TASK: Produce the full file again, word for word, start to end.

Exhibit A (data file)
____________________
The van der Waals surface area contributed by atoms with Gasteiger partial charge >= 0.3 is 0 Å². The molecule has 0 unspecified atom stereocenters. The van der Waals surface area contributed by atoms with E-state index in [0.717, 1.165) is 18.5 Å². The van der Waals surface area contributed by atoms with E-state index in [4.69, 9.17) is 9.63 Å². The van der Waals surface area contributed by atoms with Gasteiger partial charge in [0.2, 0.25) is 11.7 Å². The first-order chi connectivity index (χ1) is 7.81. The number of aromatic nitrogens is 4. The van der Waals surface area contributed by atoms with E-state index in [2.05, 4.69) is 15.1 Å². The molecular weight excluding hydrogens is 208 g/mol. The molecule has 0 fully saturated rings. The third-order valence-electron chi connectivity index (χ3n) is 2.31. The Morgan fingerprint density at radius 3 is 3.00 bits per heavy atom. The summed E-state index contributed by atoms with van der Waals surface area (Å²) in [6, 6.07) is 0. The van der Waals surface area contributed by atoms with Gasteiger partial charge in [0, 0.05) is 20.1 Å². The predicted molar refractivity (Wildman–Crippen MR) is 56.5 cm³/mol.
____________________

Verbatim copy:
The van der Waals surface area contributed by atoms with Gasteiger partial charge >= 0.3 is 0 Å². The molecule has 0 unspecified atom stereocenters. The van der Waals surface area contributed by atoms with E-state index in [0.717, 1.165) is 18.5 Å². The van der Waals surface area contributed by atoms with E-state index in [4.69, 9.17) is 9.63 Å². The van der Waals surface area contributed by atoms with Gasteiger partial charge in [0.2, 0.25) is 11.7 Å². The first-order chi connectivity index (χ1) is 7.81. The number of aromatic nitrogens is 4. The van der Waals surface area contributed by atoms with E-state index in [2.05, 4.69) is 15.1 Å². The molecular weight excluding hydrogens is 208 g/mol. The molecule has 0 fully saturated rings. The third-order valence-electron chi connectivity index (χ3n) is 2.31. The Morgan fingerprint density at radius 3 is 3.00 bits per heavy atom. The summed E-state index contributed by atoms with van der Waals surface area (Å²) in [6, 6.07) is 0. The van der Waals surface area contributed by atoms with Gasteiger partial charge in [0, 0.05) is 20.1 Å². The predicted molar refractivity (Wildman–Crippen MR) is 56.5 cm³/mol.